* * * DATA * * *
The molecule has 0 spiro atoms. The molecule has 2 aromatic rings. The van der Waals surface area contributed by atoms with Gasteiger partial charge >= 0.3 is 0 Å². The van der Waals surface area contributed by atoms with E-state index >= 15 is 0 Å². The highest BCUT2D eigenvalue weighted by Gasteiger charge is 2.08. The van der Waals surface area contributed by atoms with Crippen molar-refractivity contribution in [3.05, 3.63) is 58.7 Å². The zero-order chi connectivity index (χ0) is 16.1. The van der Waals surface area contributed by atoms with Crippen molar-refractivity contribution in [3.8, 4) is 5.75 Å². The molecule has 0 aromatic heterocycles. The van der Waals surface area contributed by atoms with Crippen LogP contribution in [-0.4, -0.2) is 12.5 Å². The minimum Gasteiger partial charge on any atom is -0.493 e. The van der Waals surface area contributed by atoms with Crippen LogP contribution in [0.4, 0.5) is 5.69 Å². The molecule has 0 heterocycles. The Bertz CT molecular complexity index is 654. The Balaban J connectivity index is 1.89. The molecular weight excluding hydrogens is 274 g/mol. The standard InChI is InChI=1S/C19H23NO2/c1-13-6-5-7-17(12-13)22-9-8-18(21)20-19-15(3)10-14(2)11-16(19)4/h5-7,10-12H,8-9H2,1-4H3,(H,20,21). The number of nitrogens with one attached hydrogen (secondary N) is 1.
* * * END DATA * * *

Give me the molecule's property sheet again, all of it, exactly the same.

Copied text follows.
The molecule has 0 spiro atoms. The molecule has 2 aromatic rings. The van der Waals surface area contributed by atoms with Gasteiger partial charge >= 0.3 is 0 Å². The van der Waals surface area contributed by atoms with E-state index >= 15 is 0 Å². The highest BCUT2D eigenvalue weighted by Gasteiger charge is 2.08. The van der Waals surface area contributed by atoms with Crippen molar-refractivity contribution in [3.05, 3.63) is 58.7 Å². The zero-order chi connectivity index (χ0) is 16.1. The van der Waals surface area contributed by atoms with Crippen molar-refractivity contribution in [3.8, 4) is 5.75 Å². The molecule has 0 aromatic heterocycles. The van der Waals surface area contributed by atoms with Crippen LogP contribution in [-0.4, -0.2) is 12.5 Å². The minimum Gasteiger partial charge on any atom is -0.493 e. The van der Waals surface area contributed by atoms with Crippen LogP contribution in [0.4, 0.5) is 5.69 Å². The molecule has 0 heterocycles. The Bertz CT molecular complexity index is 654. The Balaban J connectivity index is 1.89. The molecular weight excluding hydrogens is 274 g/mol. The standard InChI is InChI=1S/C19H23NO2/c1-13-6-5-7-17(12-13)22-9-8-18(21)20-19-15(3)10-14(2)11-16(19)4/h5-7,10-12H,8-9H2,1-4H3,(H,20,21). The number of nitrogens with one attached hydrogen (secondary N) is 1.